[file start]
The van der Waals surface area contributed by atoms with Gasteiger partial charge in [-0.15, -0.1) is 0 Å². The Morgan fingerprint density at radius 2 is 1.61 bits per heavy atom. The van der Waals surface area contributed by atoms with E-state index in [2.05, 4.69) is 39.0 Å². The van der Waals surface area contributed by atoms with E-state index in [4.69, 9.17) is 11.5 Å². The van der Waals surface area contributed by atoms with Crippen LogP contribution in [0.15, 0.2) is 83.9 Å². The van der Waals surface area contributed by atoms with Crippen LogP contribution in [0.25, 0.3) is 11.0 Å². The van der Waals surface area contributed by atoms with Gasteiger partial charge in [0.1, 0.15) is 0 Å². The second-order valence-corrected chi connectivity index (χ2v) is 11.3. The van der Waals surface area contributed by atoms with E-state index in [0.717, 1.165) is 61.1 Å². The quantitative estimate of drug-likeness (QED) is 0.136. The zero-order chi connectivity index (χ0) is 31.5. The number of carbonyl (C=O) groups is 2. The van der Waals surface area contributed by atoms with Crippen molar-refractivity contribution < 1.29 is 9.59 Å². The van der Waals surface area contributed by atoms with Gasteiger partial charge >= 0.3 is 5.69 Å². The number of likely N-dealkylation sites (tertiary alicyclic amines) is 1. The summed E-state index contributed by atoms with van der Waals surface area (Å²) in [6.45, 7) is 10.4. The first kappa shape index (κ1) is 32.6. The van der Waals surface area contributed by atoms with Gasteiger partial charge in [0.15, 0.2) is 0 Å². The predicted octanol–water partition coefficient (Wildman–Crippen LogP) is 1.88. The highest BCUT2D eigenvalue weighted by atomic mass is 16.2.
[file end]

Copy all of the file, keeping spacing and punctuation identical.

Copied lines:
The van der Waals surface area contributed by atoms with Gasteiger partial charge in [-0.15, -0.1) is 0 Å². The Morgan fingerprint density at radius 2 is 1.61 bits per heavy atom. The van der Waals surface area contributed by atoms with E-state index in [2.05, 4.69) is 39.0 Å². The van der Waals surface area contributed by atoms with E-state index in [4.69, 9.17) is 11.5 Å². The van der Waals surface area contributed by atoms with Crippen LogP contribution in [0.15, 0.2) is 83.9 Å². The van der Waals surface area contributed by atoms with Crippen LogP contribution in [0.25, 0.3) is 11.0 Å². The van der Waals surface area contributed by atoms with Gasteiger partial charge in [0.1, 0.15) is 0 Å². The second-order valence-corrected chi connectivity index (χ2v) is 11.3. The van der Waals surface area contributed by atoms with E-state index in [0.717, 1.165) is 61.1 Å². The quantitative estimate of drug-likeness (QED) is 0.136. The zero-order chi connectivity index (χ0) is 31.5. The number of carbonyl (C=O) groups is 2. The van der Waals surface area contributed by atoms with Crippen molar-refractivity contribution < 1.29 is 9.59 Å². The van der Waals surface area contributed by atoms with Gasteiger partial charge >= 0.3 is 5.69 Å². The number of likely N-dealkylation sites (tertiary alicyclic amines) is 1. The summed E-state index contributed by atoms with van der Waals surface area (Å²) in [6.45, 7) is 10.4. The first kappa shape index (κ1) is 32.6. The van der Waals surface area contributed by atoms with Gasteiger partial charge in [0.15, 0.2) is 0 Å². The predicted octanol–water partition coefficient (Wildman–Crippen LogP) is 1.88. The highest BCUT2D eigenvalue weighted by atomic mass is 16.2.